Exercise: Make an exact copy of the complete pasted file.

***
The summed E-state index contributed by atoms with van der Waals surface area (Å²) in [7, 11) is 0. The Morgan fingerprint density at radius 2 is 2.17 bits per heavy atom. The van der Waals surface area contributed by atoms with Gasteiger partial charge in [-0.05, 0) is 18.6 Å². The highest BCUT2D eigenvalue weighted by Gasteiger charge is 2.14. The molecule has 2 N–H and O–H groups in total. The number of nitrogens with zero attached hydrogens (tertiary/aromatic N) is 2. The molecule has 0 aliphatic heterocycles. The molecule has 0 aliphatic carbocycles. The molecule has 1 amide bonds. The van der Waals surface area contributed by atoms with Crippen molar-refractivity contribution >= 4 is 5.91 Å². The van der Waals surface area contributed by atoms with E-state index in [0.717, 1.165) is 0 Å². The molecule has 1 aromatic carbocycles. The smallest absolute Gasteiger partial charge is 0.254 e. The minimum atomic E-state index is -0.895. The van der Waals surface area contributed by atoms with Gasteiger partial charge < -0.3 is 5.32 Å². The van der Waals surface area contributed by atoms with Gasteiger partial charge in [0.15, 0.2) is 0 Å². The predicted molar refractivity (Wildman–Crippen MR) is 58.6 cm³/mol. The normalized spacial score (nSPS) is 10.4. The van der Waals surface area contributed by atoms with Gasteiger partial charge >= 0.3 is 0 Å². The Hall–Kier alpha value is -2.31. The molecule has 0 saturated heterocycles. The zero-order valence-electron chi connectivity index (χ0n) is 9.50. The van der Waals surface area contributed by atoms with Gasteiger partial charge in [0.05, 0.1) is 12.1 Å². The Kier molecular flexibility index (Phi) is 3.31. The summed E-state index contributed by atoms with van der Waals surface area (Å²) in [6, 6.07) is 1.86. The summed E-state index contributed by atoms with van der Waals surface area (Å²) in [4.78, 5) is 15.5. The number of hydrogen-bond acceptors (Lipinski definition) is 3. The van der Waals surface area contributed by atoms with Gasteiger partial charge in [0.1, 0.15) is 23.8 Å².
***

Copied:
The summed E-state index contributed by atoms with van der Waals surface area (Å²) in [7, 11) is 0. The Morgan fingerprint density at radius 2 is 2.17 bits per heavy atom. The van der Waals surface area contributed by atoms with Gasteiger partial charge in [-0.05, 0) is 18.6 Å². The highest BCUT2D eigenvalue weighted by Gasteiger charge is 2.14. The molecule has 2 N–H and O–H groups in total. The number of nitrogens with zero attached hydrogens (tertiary/aromatic N) is 2. The molecule has 0 aliphatic heterocycles. The molecule has 0 aliphatic carbocycles. The molecule has 1 amide bonds. The van der Waals surface area contributed by atoms with Crippen molar-refractivity contribution >= 4 is 5.91 Å². The van der Waals surface area contributed by atoms with E-state index in [0.717, 1.165) is 0 Å². The molecule has 1 aromatic carbocycles. The smallest absolute Gasteiger partial charge is 0.254 e. The minimum atomic E-state index is -0.895. The van der Waals surface area contributed by atoms with Gasteiger partial charge < -0.3 is 5.32 Å². The van der Waals surface area contributed by atoms with Gasteiger partial charge in [0.15, 0.2) is 0 Å². The predicted molar refractivity (Wildman–Crippen MR) is 58.6 cm³/mol. The normalized spacial score (nSPS) is 10.4. The van der Waals surface area contributed by atoms with Gasteiger partial charge >= 0.3 is 0 Å². The Hall–Kier alpha value is -2.31. The molecule has 0 saturated heterocycles. The zero-order valence-electron chi connectivity index (χ0n) is 9.50. The van der Waals surface area contributed by atoms with Gasteiger partial charge in [0.05, 0.1) is 12.1 Å². The Kier molecular flexibility index (Phi) is 3.31. The summed E-state index contributed by atoms with van der Waals surface area (Å²) in [6, 6.07) is 1.86. The summed E-state index contributed by atoms with van der Waals surface area (Å²) in [4.78, 5) is 15.5. The number of hydrogen-bond acceptors (Lipinski definition) is 3. The van der Waals surface area contributed by atoms with Gasteiger partial charge in [0.1, 0.15) is 23.8 Å².